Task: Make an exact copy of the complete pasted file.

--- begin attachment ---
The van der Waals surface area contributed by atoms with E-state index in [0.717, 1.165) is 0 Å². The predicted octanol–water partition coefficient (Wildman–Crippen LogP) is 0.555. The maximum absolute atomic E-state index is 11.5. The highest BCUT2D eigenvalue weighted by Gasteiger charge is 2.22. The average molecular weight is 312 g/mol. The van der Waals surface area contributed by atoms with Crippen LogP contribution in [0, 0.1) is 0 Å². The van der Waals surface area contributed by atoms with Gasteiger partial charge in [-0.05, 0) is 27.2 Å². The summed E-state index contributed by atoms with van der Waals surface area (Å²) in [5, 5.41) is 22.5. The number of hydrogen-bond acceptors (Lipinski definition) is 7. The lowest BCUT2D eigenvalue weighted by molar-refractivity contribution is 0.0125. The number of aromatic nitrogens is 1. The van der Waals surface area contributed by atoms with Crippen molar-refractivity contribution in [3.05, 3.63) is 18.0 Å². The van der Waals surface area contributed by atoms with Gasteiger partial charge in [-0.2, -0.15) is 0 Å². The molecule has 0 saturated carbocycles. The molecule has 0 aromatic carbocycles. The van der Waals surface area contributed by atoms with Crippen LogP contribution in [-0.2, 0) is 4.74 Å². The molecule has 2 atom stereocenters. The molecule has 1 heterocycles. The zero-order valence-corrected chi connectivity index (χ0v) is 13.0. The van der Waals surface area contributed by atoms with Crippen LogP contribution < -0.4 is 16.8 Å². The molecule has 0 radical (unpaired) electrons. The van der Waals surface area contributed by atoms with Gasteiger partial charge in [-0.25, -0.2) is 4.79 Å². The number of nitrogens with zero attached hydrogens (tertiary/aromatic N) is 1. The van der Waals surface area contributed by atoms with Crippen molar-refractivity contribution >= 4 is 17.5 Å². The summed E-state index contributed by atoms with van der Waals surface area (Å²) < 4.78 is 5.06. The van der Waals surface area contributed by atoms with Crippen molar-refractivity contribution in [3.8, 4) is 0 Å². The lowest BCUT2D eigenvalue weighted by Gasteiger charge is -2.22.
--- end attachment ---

The van der Waals surface area contributed by atoms with E-state index in [0.717, 1.165) is 0 Å². The predicted octanol–water partition coefficient (Wildman–Crippen LogP) is 0.555. The maximum absolute atomic E-state index is 11.5. The highest BCUT2D eigenvalue weighted by Gasteiger charge is 2.22. The average molecular weight is 312 g/mol. The van der Waals surface area contributed by atoms with Crippen LogP contribution in [0, 0.1) is 0 Å². The van der Waals surface area contributed by atoms with Gasteiger partial charge in [-0.05, 0) is 27.2 Å². The summed E-state index contributed by atoms with van der Waals surface area (Å²) in [5, 5.41) is 22.5. The number of hydrogen-bond acceptors (Lipinski definition) is 7. The lowest BCUT2D eigenvalue weighted by molar-refractivity contribution is 0.0125. The number of aromatic nitrogens is 1. The van der Waals surface area contributed by atoms with Crippen molar-refractivity contribution in [3.05, 3.63) is 18.0 Å². The van der Waals surface area contributed by atoms with Gasteiger partial charge in [-0.2, -0.15) is 0 Å². The molecule has 0 saturated carbocycles. The molecule has 0 aromatic carbocycles. The van der Waals surface area contributed by atoms with Crippen LogP contribution in [-0.2, 0) is 4.74 Å². The molecule has 2 atom stereocenters. The molecule has 1 heterocycles. The zero-order valence-corrected chi connectivity index (χ0v) is 13.0. The van der Waals surface area contributed by atoms with Crippen LogP contribution < -0.4 is 16.8 Å². The molecule has 0 radical (unpaired) electrons. The van der Waals surface area contributed by atoms with Gasteiger partial charge in [-0.25, -0.2) is 4.79 Å². The number of nitrogens with zero attached hydrogens (tertiary/aromatic N) is 1. The van der Waals surface area contributed by atoms with Crippen molar-refractivity contribution >= 4 is 17.5 Å². The summed E-state index contributed by atoms with van der Waals surface area (Å²) < 4.78 is 5.06. The van der Waals surface area contributed by atoms with Crippen molar-refractivity contribution in [3.8, 4) is 0 Å². The lowest BCUT2D eigenvalue weighted by Gasteiger charge is -2.22.